jueves, 1 de julio de 2010

date rape:betahidroxibutirato

1.        Gamma-hydroxybutyrate. An endogenous short-chain fatty acid that occurs naturally in the body, this illegal substance is not detected by standard toxicology screens. It has emerged as an important intoxicant. It is often sold to participants at large dance parties ("raves") and has been responsible for mass intoxications (Prehosp Emerg Care 3:357, 1999 ). It has also been used as a "date rape" drug. Synonyms include "liquid Ecstasy," "liquid E," "grievous bodily harm," "Georgia home boy," "soap," "salty water," and "organic Quaaludes."

a.        Symptoms include ataxia, nystagmus, somnolence progressing to coma, vomiting, and random clonic movements of the face and extremities. EEG recording supports the belief that these represent myoclonus and not true seizures. Respiratory depression may progress to apnea.

b.        Treatment. Absorption is very rapid, and lavage and activated charcoal administration are of little use. Do not induce emesis. The drug is not antagonized by naloxone or flumazenil. Experimental but no clinical evidence has been found for the use of physostigmine, and its use is not recommended. Administer oxygen and protect the airway; monitor oxygenation. Obtain electrolytes and glucose and establish an IV line. Stimulation, including endotracheal intubation, may stimulate violently aggressive behavior. Give atropine for persistent symptomatic bradycardia. Treat hypotension with IV fluids; pressors are rarely necessary. Obtain an ECG and monitor the cardiac rhythm continuously. Intoxication is usually short lived; coma typically lasts for 1-2 hours, and full recovery often occurs within 8 hours. Stable asymptomatic patients can be discharged after 6 hours of observation. Admit any patient who is still clinically intoxicated after 6 hours (Ann Emerg Med 31:729, 1998 ).


Date rape

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"Date rape", often referred to as "acquaintance rape", is an assault or attempted assault usually commited by a new acquaintance involving sexual intercourse without mutual consent.[1][2]

  • The term "date rape" is widely used. But most experts prefer the term "drug-facilitated sexual assault." However, this term evidently has a more limited scope as it does not include non-drug-assisted rapes. These drugs also are used to help people commit other crimes, like robbery and physical assault. They are used on both men and women. The term "date rape" also can be misleading because the person who commits the crime might not be dating the victim. Rather, it could be an acquaintance or stranger.[3]

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[edit] Drug-facilitated date rape

Drug-facilitated date rape is the use of drugs to assist the attacker in a rape. The drug can be any substance that is physical or mind altering.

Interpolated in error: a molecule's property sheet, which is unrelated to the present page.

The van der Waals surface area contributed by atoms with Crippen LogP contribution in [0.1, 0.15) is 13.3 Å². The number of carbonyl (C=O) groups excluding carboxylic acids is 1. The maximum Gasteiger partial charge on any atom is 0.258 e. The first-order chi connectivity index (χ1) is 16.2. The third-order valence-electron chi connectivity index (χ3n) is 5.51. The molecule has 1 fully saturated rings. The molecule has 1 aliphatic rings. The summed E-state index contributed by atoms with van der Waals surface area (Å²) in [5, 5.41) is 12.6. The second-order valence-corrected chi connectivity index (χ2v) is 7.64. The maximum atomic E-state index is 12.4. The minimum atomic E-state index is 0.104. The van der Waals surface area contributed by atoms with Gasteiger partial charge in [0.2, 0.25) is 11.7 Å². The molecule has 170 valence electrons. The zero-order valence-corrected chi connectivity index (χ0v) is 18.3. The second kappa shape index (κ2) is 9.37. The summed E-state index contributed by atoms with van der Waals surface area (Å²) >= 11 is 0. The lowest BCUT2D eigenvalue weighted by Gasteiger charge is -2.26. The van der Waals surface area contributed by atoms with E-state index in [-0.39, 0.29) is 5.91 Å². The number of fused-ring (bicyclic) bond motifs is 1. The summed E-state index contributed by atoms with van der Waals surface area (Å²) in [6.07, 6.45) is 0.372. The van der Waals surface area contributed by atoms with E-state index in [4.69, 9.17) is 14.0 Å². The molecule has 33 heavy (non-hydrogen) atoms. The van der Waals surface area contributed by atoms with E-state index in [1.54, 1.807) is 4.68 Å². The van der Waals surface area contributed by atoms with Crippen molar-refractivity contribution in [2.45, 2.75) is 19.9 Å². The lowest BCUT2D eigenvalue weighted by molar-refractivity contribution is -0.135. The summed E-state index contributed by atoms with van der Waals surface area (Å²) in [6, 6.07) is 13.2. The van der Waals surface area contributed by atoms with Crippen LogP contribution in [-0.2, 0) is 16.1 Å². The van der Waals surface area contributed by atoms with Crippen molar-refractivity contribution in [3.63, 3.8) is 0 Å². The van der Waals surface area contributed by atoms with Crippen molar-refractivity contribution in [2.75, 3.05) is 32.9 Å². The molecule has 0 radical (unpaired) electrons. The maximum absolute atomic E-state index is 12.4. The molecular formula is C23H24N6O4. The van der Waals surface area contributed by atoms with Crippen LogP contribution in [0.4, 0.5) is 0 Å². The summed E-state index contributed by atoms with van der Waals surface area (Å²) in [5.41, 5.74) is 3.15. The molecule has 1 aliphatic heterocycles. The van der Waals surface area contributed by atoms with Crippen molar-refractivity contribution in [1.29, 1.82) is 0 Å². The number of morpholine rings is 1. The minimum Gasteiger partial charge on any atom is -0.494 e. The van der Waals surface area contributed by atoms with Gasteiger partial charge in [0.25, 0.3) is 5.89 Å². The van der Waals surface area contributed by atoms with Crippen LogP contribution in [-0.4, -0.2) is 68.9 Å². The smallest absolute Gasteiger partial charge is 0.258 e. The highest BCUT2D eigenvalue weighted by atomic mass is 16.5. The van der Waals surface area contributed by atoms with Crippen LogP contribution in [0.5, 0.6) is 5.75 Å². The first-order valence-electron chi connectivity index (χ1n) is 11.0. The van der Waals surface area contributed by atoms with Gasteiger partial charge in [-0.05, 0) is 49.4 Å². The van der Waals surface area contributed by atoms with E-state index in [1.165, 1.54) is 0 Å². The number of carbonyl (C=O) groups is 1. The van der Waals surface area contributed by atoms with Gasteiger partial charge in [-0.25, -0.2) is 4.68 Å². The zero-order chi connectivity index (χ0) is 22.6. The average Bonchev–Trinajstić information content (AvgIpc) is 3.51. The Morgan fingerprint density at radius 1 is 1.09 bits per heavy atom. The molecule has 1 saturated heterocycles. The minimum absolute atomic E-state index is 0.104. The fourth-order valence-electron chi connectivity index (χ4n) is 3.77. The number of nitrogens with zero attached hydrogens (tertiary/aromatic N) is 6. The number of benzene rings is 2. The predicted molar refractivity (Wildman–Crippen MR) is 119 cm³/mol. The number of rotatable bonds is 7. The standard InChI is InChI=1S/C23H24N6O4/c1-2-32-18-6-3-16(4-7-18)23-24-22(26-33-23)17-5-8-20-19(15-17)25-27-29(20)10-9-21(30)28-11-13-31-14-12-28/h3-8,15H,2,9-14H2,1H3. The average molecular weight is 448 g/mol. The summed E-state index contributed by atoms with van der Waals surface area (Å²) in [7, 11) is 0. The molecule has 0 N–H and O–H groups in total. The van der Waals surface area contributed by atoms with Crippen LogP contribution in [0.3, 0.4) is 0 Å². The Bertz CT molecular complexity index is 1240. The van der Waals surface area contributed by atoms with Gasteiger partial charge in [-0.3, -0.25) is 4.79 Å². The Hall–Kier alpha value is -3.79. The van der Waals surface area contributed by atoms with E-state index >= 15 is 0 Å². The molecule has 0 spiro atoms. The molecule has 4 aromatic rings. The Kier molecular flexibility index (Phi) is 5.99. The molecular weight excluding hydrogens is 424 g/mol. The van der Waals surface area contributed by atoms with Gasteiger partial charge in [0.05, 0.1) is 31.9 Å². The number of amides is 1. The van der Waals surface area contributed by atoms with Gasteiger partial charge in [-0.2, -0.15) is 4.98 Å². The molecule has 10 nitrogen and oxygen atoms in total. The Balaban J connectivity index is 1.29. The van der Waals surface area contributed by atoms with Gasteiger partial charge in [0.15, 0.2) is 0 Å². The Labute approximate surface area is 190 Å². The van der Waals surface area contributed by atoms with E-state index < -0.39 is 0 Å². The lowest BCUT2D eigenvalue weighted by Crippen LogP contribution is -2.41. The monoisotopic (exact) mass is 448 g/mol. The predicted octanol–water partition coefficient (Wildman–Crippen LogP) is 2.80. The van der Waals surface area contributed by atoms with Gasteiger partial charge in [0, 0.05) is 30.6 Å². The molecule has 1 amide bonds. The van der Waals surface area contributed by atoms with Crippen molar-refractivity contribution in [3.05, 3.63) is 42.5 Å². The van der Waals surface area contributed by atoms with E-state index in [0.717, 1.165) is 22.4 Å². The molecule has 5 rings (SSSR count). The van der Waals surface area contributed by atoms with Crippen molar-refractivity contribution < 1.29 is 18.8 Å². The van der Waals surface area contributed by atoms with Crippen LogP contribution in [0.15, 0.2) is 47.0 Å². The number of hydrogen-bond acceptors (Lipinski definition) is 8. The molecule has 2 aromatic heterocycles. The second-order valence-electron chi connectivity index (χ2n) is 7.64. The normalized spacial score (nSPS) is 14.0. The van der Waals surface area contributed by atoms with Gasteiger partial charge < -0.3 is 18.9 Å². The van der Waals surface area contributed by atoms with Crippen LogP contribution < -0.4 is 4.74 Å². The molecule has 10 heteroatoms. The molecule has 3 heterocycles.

Drug facilitated sexual assault (DFSA), which is considered an umbrella term for crimes such as drug-facilitated date rape, differs from many rapes in that it is not typically a crime of physical violence but rather of sexual hedonism and entitlement.

Instances of drug facilitated sexual assault have been found in the Bible.[4]

While the phenomenon is not new DFSA emerged as public concern that mostly occurred in social settings. Alcohol was the original date rape agent.

Rohypnol[5] (trade name for Flunitrazepam), is commonly known as a "club drug" because it is usually used in dance clubs and raves. Street names include: Circles, Forget Pill, LA Rochas, Lunch Money, Mexican Valium, Mind Erasers, Roach, Roopies, Roofies, R-2, Roches Dos, Rope, Rophies, Stupifi, Shays, Groundies, etc.[1][3]

Ketamine[6] is commonly known as: Black Hole, Bump, Cat Valium, Green, Jet, K, Kit Kat, Psychedelic heroin, Purple, Special K, Super Acid, Keller, Super C, etc.[3][7]

In 2001, Dr. Michael Welner published pioneering research on the typology of drug-facilitated rapists. The typology has since been cited and used by law enforcement and mental health professionals for distinguishing different perpetrators, their personalities, and their psychological makeup.[8]

The Typology of Drug facilitated sexual assault Includes

•Setting: Typology is best distinguished by the setting in which the attack takes place (e.g. Workplace Setting, Healthcare Setting or Social Setting).

•Accomplices and Conspiracies: There may be multiple perpetrators who conspire to commit the crime. Particularly in social settings, confirmed cases have involved male and female couple collaborators, siblings and friends.

•Intrafamilial DFSA: Many intrafamilial DFSA's often go unreported. Typically there is a power differential that prevent victims from speaking out.

•Male-on-male Offenses: Such cases occur nearly exclusively in social or school settings. Often the crime reflects the perpetrators conflicted feelings about private same-sex thought and desires.

•Sexual Deviance or Sexual Hunters: This group often includes those who are incompetent at finding sexual partners and those who have sexual fantasies of dominance.

[edit] Laws

[edit] United States

In 1996, President Clinton signed the Drug-Induced Rape Prevention and Punishment Act. This act punishes for the use of the drug called Rohypnol. Four years later, the president signed another legislation banning GHB.

People who use date rape drugs have a risk of up to an additional 20 years in prison. Any possession of Rohypnol, even if there is no intent of using it, has a sentence of up to three years in prison. Every state has laws pertaining to rape.[9][10][11]

Indiana has a statute which makes the offense a Class A felony if "the commission of the offense is facilitated by furnishing the victim, without the victim's knowledge, with a drug ... or a controlled substance ... or knowing that the victim was furnished with the drug or controlled substance without the victim's knowledge."[12] (see drink spiking)